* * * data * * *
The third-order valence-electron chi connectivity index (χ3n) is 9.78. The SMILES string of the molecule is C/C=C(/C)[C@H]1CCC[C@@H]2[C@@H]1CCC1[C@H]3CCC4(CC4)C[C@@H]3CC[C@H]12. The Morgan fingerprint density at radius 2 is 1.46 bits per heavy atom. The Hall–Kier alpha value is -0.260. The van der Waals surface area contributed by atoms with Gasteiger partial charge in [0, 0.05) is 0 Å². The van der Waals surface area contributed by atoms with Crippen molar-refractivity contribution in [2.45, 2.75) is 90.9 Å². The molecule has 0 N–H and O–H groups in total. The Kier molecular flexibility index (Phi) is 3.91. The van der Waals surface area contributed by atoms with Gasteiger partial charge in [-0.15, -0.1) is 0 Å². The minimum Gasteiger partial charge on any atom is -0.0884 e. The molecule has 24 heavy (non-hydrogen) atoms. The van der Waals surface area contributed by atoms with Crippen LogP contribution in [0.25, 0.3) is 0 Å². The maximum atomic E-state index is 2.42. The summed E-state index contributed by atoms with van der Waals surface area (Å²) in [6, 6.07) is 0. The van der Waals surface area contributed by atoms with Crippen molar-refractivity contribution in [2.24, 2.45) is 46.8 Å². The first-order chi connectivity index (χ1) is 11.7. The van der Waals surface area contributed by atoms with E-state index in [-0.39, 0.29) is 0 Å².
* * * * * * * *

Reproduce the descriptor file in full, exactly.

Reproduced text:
The third-order valence-electron chi connectivity index (χ3n) is 9.78. The SMILES string of the molecule is C/C=C(/C)[C@H]1CCC[C@@H]2[C@@H]1CCC1[C@H]3CCC4(CC4)C[C@@H]3CC[C@H]12. The Morgan fingerprint density at radius 2 is 1.46 bits per heavy atom. The Hall–Kier alpha value is -0.260. The van der Waals surface area contributed by atoms with Gasteiger partial charge in [0, 0.05) is 0 Å². The van der Waals surface area contributed by atoms with Crippen molar-refractivity contribution in [2.45, 2.75) is 90.9 Å². The molecule has 0 N–H and O–H groups in total. The Kier molecular flexibility index (Phi) is 3.91. The van der Waals surface area contributed by atoms with Gasteiger partial charge in [-0.15, -0.1) is 0 Å². The minimum Gasteiger partial charge on any atom is -0.0884 e. The molecule has 24 heavy (non-hydrogen) atoms. The van der Waals surface area contributed by atoms with Crippen LogP contribution in [0.25, 0.3) is 0 Å². The maximum atomic E-state index is 2.42. The summed E-state index contributed by atoms with van der Waals surface area (Å²) in [6, 6.07) is 0. The van der Waals surface area contributed by atoms with Crippen molar-refractivity contribution in [2.24, 2.45) is 46.8 Å². The first-order chi connectivity index (χ1) is 11.7. The van der Waals surface area contributed by atoms with E-state index in [-0.39, 0.29) is 0 Å².